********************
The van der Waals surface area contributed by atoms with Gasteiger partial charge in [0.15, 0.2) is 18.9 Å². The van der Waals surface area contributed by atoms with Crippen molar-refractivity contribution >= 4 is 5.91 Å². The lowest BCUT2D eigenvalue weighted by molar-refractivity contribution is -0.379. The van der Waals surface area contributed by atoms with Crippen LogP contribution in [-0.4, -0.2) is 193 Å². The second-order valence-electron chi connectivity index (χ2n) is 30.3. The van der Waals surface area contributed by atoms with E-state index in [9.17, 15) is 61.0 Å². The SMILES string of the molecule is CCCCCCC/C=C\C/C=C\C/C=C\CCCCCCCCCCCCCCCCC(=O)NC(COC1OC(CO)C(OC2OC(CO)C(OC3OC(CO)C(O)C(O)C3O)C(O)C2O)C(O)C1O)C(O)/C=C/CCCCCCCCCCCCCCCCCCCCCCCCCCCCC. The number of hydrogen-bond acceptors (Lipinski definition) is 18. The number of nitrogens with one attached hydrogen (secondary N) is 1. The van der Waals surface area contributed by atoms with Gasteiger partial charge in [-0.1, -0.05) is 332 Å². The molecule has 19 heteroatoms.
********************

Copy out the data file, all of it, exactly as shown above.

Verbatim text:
The van der Waals surface area contributed by atoms with Gasteiger partial charge in [0.15, 0.2) is 18.9 Å². The van der Waals surface area contributed by atoms with Crippen molar-refractivity contribution >= 4 is 5.91 Å². The lowest BCUT2D eigenvalue weighted by molar-refractivity contribution is -0.379. The van der Waals surface area contributed by atoms with Crippen LogP contribution in [-0.4, -0.2) is 193 Å². The second-order valence-electron chi connectivity index (χ2n) is 30.3. The van der Waals surface area contributed by atoms with E-state index in [9.17, 15) is 61.0 Å². The SMILES string of the molecule is CCCCCCC/C=C\C/C=C\C/C=C\CCCCCCCCCCCCCCCCC(=O)NC(COC1OC(CO)C(OC2OC(CO)C(OC3OC(CO)C(O)C(O)C3O)C(O)C2O)C(O)C1O)C(O)/C=C/CCCCCCCCCCCCCCCCCCCCCCCCCCCCC. The number of hydrogen-bond acceptors (Lipinski definition) is 18. The number of nitrogens with one attached hydrogen (secondary N) is 1. The van der Waals surface area contributed by atoms with Gasteiger partial charge in [-0.1, -0.05) is 332 Å². The molecule has 19 heteroatoms.